One area hot rodders, racers and custom car (and truck) builders tend to ignore is the brake master cylinder and, in particular, the actual brake pedal ratio. After all, it doesn’t make the car one bit quicker or faster, and if the thing eventually stops, why worry? Perhaps you should.
Mathematical babble? The arithmetic simply equates to the amount of force exerted by your leg times the pedal ratio divided by the area of the brake piston(s). FYI, the typical adult male can exert roughly 300 pounds of force (maximum) with one leg-and that’s a bunch. Something in the order of 1/3 or 1/2 that figure is obviously more comfortable, even in a hardcore racecar.
The average manual (non-power boosted) master cylinder requires somewhere between 600-1,000 PSI to be totally effective. Somehow, 100-150 pounds of leg force has to be translated into 600-1,200 PSI. The way it’s accomplished is by way of pedal ratio. While changing the overall length of the pedal is possible, it’s often easier and far more practical to shorten the distance between the pivot point and the master cylinder pushrod mount location. That’s precisely how many racecar chassis shops modify brake pedals.
Brake line pressure is a different thing than the force you apply to the pedal. Force acts in one direction and is addressed in pounds. Pressure acts in all directions against surrounding surfaces and is addressed in pounds per square inch or PSI. “Levers” (brake pedals) can be used to change the force. Inside the hydraulic system, the surface area of the piston is what is affected by pressure. Decreasing the bore size of the master cylinder increases the pressure it can build. Pistons in master cylinders are specified by bore size. But there’s a hitch: The area of a circle (or bore) is Pi-R-Squared. The area of the piston surface increases or decreases as the square of the bore size or diameter. For example, the area of a common 1-1/8-inch master cylinder is approximately 0.994-inch. The area of an equally common 1.00-inch bore master cylinder is approximately 0.785-inch. Switching from the larger master cylinder to the smaller version will increase the line pressure approximately 26.5% assuming that pedal ratio hasn’t changed.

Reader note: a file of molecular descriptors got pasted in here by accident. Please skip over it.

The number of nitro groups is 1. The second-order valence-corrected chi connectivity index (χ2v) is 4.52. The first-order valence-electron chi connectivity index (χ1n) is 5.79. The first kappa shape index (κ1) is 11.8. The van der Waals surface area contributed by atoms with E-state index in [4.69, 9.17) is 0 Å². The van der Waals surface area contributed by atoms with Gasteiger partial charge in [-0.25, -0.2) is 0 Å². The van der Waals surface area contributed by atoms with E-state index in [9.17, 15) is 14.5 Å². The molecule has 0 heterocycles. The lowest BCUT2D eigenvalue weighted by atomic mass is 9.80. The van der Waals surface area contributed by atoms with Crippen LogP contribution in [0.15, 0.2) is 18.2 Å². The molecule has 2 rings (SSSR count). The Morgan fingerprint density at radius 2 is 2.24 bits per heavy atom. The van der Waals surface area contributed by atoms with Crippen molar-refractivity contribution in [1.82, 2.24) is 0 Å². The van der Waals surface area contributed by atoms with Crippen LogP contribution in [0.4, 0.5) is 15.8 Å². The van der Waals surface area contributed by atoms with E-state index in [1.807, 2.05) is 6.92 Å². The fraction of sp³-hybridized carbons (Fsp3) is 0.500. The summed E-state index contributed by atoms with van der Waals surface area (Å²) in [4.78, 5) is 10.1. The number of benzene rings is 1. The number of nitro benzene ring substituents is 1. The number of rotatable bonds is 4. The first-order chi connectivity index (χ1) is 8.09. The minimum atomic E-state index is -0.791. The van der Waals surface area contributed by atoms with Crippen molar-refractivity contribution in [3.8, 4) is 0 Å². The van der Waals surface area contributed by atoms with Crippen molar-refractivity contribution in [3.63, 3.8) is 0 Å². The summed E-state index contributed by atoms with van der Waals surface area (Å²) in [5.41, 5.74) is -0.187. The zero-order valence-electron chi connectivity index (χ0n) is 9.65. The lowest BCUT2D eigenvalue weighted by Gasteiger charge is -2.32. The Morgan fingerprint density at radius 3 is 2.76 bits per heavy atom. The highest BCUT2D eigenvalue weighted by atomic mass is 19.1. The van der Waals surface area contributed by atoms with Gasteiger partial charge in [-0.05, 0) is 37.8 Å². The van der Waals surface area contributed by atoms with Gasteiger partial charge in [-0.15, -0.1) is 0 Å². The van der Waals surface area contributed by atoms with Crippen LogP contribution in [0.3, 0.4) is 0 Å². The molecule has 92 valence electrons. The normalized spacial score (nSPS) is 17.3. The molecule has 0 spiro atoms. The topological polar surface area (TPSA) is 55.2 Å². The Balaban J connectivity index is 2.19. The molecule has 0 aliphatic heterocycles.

As the pedal force or the pedal ratio (or both) is increased, the stroke of the master cylinder is shortened (brake line pressure is unaffected). When the size of the master cylinder piston increases, the output pressure of the master cylinder decreases. A smaller master cylinder piston will exert more line pressure with the same amount of force (pedal ratio) than a master cylinder piston with a larger piston area. There’s another catch: Since the brake line fluid pressure is working against the surface of the wheel cylinder (or disc brake piston), increasing the area of the cylinder will increase brake torque.
The bottom line is, if the stopping power of a car needs improvement, or if there’s a need to reduce the pedal effort, several options are available: (1) Decrease the master cylinder bore size; (2) Increase the pedal ratio; (3) Increase the wheel cylinder bore size. If the pedal ratio is increased, there will be more travel at the master cylinder piston. If the master cylinder bore size is decreased, the piston has to travel further to move the same amount of fluid. Typically, a master cylinder has approximately 1-1/2-inch to 1-3/4-inch of stroke (travel). The idea here is coordinate the pedal ratio with the bore size to arrive at approximately half of the stroke (roughly 1-inch) in order to make the brakes feel comfortable, and of course, to bring the car to a grinding halt.